The first character that the film introduces the viewer to is the Crusader. Now, this man is never officially given a name. The reasoning behind the label Crusader for the purposes of this article have to do with his image in the film. The man is seen carrying a metal like weapon in the form of a cross and bandages on his hands. These pieces allude to a relation to Jesus from the Bible, only there could have been no Jesus if God never returned to Noah. So, this man who questions God and the world he lives in can be seen as Jesus if he was forgotten as well. A Crusader not fighting for God, but rather looking to find him and leave the broken world he left behind. This assumption is strengthened by the fact that seemingly the Crusader is the only one to see God, the stone sphere, both in the dream at the beginning of the film and rising out of the water at the end.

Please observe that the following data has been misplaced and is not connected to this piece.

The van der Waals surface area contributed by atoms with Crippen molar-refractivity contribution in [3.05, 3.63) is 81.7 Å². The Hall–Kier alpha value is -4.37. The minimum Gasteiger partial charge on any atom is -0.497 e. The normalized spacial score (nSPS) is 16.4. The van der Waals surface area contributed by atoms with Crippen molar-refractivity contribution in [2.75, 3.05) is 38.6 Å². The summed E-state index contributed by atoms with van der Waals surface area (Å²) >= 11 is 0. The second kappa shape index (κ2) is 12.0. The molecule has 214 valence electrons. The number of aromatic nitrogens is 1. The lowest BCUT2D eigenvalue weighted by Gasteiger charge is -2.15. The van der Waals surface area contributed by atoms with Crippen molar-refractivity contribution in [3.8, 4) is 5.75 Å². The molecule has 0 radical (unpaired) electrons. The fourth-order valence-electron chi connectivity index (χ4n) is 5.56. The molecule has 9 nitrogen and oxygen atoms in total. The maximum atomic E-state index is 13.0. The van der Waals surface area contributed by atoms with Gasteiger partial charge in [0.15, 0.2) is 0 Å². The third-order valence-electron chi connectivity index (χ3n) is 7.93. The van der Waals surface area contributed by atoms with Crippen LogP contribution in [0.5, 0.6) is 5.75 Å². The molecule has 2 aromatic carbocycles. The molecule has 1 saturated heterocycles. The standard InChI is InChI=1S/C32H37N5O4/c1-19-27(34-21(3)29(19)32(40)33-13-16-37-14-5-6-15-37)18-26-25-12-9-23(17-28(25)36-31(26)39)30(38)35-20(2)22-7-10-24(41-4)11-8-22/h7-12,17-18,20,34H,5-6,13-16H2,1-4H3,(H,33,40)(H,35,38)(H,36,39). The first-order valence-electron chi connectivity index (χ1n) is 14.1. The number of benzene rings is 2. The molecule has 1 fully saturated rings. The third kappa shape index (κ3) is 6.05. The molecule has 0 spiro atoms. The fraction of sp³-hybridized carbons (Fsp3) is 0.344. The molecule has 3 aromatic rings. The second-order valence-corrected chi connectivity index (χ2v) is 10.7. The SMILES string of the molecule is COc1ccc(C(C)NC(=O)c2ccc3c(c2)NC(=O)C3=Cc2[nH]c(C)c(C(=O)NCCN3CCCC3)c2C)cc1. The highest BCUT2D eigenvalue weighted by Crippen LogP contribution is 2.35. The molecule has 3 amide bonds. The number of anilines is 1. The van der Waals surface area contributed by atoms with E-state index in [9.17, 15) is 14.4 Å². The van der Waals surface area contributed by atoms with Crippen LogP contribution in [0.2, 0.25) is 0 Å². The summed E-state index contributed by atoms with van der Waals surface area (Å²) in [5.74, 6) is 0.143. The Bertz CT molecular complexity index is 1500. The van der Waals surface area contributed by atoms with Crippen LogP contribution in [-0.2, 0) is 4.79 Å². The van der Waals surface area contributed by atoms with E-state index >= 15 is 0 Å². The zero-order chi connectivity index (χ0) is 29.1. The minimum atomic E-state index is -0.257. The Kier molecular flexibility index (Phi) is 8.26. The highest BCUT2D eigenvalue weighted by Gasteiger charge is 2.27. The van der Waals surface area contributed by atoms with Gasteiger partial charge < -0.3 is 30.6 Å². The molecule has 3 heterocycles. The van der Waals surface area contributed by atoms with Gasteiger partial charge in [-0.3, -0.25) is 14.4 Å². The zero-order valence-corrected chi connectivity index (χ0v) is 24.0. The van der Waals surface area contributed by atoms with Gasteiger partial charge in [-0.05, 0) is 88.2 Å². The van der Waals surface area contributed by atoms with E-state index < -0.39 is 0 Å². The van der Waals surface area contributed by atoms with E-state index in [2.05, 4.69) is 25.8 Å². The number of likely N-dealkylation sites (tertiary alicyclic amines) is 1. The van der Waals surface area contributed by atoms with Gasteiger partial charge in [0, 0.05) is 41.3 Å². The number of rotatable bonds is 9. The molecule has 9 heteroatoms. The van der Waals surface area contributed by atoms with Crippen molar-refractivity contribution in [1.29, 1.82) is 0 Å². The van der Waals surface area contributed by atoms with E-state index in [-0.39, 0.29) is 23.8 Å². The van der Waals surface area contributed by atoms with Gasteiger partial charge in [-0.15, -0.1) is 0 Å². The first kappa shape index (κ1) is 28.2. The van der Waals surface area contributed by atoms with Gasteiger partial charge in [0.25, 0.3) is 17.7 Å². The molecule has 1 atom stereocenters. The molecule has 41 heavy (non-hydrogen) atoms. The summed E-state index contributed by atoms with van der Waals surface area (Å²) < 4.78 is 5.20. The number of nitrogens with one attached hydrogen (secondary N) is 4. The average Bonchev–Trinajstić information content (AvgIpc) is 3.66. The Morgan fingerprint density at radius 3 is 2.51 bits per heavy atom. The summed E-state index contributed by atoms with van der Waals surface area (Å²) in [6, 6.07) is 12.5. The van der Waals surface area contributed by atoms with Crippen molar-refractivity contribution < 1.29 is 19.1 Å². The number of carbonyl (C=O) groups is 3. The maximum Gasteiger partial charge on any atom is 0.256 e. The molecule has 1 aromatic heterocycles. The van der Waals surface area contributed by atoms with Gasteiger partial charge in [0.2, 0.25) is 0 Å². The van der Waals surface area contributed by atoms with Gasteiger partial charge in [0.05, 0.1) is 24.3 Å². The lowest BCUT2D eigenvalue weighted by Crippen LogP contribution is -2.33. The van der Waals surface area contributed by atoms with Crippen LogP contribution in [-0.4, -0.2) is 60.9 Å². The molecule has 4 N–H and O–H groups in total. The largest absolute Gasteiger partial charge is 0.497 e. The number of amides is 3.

The young girl on the other hand is innocent and appears to be blindly faithful to God and specifically the egg she is attempting to hatch. Visually the young girl stands out against the primarily blue toned environment. Her white hair, pale skin, and pink striped dress contrasts the stone soldiers and gray blue tones of the Crusader. During the entirety of the film the young girl shows a close affiliation with the Virgin Mary. This association is based on her blindly caring for the doves egg, the savior of those trapped in the ark. She keeps it warm under her dress, making it appear that she is pregnant. Most importantly the young girl is infatuated with water. She collects bottles of it in her home implying that unlike the others who hate the never ending water, she accepts it and even drinks it. Something the Crusader wouldn’t dare to do.